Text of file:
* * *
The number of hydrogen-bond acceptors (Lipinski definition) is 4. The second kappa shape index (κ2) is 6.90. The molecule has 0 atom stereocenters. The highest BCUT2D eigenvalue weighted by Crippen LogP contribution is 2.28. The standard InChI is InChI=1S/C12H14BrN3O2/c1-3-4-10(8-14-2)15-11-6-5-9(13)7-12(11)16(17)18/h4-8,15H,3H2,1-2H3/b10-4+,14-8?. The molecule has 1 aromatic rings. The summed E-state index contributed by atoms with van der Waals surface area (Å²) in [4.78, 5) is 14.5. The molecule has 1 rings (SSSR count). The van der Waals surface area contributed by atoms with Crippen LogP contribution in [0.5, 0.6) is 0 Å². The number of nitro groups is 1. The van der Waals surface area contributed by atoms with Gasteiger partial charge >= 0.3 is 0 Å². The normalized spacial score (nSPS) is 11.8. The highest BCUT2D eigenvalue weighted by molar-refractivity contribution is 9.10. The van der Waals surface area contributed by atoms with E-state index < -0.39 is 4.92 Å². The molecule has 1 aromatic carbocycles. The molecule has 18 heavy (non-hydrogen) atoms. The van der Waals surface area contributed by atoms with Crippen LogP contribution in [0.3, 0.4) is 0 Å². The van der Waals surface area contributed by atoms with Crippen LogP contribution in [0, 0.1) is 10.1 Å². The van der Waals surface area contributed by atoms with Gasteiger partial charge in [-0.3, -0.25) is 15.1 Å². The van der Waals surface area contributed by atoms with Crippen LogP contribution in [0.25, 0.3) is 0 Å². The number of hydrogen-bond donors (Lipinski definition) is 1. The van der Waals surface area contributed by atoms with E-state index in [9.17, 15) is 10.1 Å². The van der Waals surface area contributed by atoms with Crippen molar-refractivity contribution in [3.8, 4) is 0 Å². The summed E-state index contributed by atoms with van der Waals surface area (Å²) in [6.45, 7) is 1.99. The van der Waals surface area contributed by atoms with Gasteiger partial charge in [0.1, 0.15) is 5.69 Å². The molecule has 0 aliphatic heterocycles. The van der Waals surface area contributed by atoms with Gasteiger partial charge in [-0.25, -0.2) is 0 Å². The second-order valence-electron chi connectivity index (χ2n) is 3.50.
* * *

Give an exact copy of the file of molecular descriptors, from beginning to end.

The number of hydrogen-bond acceptors (Lipinski definition) is 4. The second kappa shape index (κ2) is 6.90. The molecule has 0 atom stereocenters. The highest BCUT2D eigenvalue weighted by Crippen LogP contribution is 2.28. The standard InChI is InChI=1S/C12H14BrN3O2/c1-3-4-10(8-14-2)15-11-6-5-9(13)7-12(11)16(17)18/h4-8,15H,3H2,1-2H3/b10-4+,14-8?. The molecule has 1 aromatic rings. The summed E-state index contributed by atoms with van der Waals surface area (Å²) in [4.78, 5) is 14.5. The molecule has 1 rings (SSSR count). The van der Waals surface area contributed by atoms with Crippen LogP contribution in [0.5, 0.6) is 0 Å². The number of nitro groups is 1. The van der Waals surface area contributed by atoms with Gasteiger partial charge >= 0.3 is 0 Å². The normalized spacial score (nSPS) is 11.8. The highest BCUT2D eigenvalue weighted by molar-refractivity contribution is 9.10. The van der Waals surface area contributed by atoms with E-state index < -0.39 is 4.92 Å². The molecule has 1 aromatic carbocycles. The molecule has 18 heavy (non-hydrogen) atoms. The van der Waals surface area contributed by atoms with Crippen LogP contribution in [0.3, 0.4) is 0 Å². The van der Waals surface area contributed by atoms with Crippen LogP contribution in [0, 0.1) is 10.1 Å². The van der Waals surface area contributed by atoms with Gasteiger partial charge in [-0.3, -0.25) is 15.1 Å². The van der Waals surface area contributed by atoms with Crippen LogP contribution in [0.25, 0.3) is 0 Å². The number of hydrogen-bond donors (Lipinski definition) is 1. The van der Waals surface area contributed by atoms with E-state index in [9.17, 15) is 10.1 Å². The van der Waals surface area contributed by atoms with Crippen molar-refractivity contribution in [3.8, 4) is 0 Å². The summed E-state index contributed by atoms with van der Waals surface area (Å²) in [6.45, 7) is 1.99. The van der Waals surface area contributed by atoms with Gasteiger partial charge in [0.1, 0.15) is 5.69 Å². The molecule has 0 aliphatic heterocycles. The van der Waals surface area contributed by atoms with Gasteiger partial charge in [-0.25, -0.2) is 0 Å². The second-order valence-electron chi connectivity index (χ2n) is 3.50.